Longwave is quite different from infrared. It's infrared in the sense of "longer wavelength than visible," but not in the sense of "between microwave and visible".
Not everything the Earth receives is absorbed. MOST of it is reflected. Seen from space, Earth is quite bright and shiny. On a particularly cold clear night with a new crescent moon in the winter, you can see Earthshine on the dark portion of the moon. That is the glow of the Earth that is so bright the Moon is reflecting some of that shine back at us.

This is best seen in winter, since in summer the sun is up and usually in the way. You will see it off to the west shortly after sunset, just when it gets nice and dark. Usually just before the Moon itself sets.


Agreed, only about half of the sunlight that reaches Earth is absorbed by the surface. Of the remainder, about half is reflected (by the atmosphere or surface) and about half is absorbed by the atmosphere.

The Earth's surface is roughly a gray body, right? This means that it can absorb most of the light that hits it. Only 10% or so of the light that hits the surface is reflected; the rest is absorbed. But we see a very different emission spectrum than what is absorbed, don't we?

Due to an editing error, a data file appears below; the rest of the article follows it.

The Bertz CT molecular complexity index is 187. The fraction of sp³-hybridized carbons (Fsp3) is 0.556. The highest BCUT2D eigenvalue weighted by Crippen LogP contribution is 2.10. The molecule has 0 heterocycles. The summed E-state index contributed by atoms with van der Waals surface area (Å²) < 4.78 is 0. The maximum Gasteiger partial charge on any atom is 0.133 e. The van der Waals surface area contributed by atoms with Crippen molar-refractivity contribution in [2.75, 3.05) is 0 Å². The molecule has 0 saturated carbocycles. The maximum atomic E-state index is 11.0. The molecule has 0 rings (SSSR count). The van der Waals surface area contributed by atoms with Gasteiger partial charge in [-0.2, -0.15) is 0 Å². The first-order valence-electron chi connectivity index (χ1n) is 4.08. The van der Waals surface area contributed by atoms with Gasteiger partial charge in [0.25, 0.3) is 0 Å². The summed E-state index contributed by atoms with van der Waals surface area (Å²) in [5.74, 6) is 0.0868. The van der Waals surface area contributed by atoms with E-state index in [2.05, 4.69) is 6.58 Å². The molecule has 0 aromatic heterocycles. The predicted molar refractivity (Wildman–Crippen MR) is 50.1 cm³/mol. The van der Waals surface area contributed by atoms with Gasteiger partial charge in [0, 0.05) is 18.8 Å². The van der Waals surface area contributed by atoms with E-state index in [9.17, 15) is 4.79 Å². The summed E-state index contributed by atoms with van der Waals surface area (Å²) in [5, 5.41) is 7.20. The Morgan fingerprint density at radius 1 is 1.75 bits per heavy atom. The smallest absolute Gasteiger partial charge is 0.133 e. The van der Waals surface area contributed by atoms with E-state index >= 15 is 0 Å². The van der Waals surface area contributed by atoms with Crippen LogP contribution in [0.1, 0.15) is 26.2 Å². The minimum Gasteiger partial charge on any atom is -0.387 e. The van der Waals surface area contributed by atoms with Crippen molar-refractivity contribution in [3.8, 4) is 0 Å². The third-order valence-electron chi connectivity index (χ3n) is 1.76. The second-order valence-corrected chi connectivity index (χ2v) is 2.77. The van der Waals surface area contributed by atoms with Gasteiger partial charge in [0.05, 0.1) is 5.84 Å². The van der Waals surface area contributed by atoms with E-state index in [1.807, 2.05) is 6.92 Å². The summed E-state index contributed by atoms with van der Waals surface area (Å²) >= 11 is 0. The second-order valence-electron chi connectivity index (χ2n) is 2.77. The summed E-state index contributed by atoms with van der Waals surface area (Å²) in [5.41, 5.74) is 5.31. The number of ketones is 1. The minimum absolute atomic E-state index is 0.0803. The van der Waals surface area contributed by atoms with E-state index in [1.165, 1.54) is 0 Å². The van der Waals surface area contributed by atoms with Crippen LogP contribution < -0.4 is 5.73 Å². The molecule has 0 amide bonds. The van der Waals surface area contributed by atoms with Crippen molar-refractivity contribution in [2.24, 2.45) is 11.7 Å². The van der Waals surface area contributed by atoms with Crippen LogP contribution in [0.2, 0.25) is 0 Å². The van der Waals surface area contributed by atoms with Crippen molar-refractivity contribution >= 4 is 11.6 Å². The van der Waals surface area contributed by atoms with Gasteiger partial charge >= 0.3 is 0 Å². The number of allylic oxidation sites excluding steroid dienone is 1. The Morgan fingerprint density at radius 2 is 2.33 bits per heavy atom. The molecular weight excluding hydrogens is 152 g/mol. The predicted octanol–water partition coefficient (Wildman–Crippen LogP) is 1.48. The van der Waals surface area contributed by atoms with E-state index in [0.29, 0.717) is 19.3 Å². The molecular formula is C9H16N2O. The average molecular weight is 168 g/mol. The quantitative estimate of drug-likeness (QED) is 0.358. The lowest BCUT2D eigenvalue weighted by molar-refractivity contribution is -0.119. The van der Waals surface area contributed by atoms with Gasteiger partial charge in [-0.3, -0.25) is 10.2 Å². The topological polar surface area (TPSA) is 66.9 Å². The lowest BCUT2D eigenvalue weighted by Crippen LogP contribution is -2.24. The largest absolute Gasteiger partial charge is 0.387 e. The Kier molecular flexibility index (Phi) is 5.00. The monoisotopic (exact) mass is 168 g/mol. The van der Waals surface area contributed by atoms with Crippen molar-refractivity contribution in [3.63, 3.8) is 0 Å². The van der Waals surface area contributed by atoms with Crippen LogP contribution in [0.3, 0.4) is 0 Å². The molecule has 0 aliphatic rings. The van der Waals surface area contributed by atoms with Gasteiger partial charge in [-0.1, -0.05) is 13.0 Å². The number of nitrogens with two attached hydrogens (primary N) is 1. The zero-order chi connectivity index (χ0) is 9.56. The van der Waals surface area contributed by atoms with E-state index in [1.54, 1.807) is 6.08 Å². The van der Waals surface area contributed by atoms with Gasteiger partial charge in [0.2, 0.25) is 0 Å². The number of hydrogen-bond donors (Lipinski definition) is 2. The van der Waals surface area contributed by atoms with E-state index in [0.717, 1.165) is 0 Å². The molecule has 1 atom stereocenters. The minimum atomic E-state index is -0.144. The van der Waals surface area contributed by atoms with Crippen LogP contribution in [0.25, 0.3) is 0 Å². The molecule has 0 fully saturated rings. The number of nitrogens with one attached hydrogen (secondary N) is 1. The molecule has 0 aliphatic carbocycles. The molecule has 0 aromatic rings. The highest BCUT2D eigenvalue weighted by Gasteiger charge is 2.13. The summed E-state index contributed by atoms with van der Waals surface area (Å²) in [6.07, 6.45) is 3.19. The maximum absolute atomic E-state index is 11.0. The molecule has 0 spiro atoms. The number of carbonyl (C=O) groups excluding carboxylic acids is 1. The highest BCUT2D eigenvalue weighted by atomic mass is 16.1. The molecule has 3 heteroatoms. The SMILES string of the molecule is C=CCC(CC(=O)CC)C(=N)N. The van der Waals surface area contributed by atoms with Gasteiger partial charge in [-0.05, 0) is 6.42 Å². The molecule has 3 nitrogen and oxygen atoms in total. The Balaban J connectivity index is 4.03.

"Heads on a science
Apart" - Coldplay, The Scientist

IBdaMann wrote:
No, science doesn't insist that, ergo I don't insist that.

I am the Ninja Scientist! Beware!
15-10-2016 23:55
jwoodward48
★★★★☆
(1537)
Into the Night wrote:
jwoodward48 wrote:
Yes, I was referring to the visible glow. All gases radiate, even if no light is hitting them. Absorbed radiation can go toward heating the object, right?


IF the photon absorbed happens to be in the infrared band, yes.